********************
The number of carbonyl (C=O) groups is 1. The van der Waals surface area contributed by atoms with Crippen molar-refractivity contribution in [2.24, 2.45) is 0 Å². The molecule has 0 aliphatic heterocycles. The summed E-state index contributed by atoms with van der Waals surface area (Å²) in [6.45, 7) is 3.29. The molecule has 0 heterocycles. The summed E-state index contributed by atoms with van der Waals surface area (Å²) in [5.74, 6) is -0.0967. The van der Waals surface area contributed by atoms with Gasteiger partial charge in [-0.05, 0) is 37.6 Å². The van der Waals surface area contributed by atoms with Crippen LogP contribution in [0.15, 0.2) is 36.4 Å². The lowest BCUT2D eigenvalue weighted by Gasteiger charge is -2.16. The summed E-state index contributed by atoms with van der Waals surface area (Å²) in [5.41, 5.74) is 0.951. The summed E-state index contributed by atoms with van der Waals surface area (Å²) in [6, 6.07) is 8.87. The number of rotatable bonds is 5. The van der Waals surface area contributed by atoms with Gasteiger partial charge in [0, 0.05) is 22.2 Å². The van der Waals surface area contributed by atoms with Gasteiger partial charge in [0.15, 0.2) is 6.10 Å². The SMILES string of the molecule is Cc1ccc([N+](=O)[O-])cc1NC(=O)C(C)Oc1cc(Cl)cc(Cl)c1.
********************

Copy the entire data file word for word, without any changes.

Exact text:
The number of carbonyl (C=O) groups is 1. The van der Waals surface area contributed by atoms with Crippen molar-refractivity contribution in [2.24, 2.45) is 0 Å². The molecule has 0 aliphatic heterocycles. The summed E-state index contributed by atoms with van der Waals surface area (Å²) in [6.45, 7) is 3.29. The molecule has 0 heterocycles. The summed E-state index contributed by atoms with van der Waals surface area (Å²) in [5.74, 6) is -0.0967. The van der Waals surface area contributed by atoms with Gasteiger partial charge in [-0.05, 0) is 37.6 Å². The van der Waals surface area contributed by atoms with Crippen LogP contribution in [0.15, 0.2) is 36.4 Å². The lowest BCUT2D eigenvalue weighted by Gasteiger charge is -2.16. The summed E-state index contributed by atoms with van der Waals surface area (Å²) in [5.41, 5.74) is 0.951. The summed E-state index contributed by atoms with van der Waals surface area (Å²) in [6, 6.07) is 8.87. The number of rotatable bonds is 5. The van der Waals surface area contributed by atoms with Gasteiger partial charge in [0, 0.05) is 22.2 Å². The van der Waals surface area contributed by atoms with Gasteiger partial charge in [0.15, 0.2) is 6.10 Å². The SMILES string of the molecule is Cc1ccc([N+](=O)[O-])cc1NC(=O)C(C)Oc1cc(Cl)cc(Cl)c1.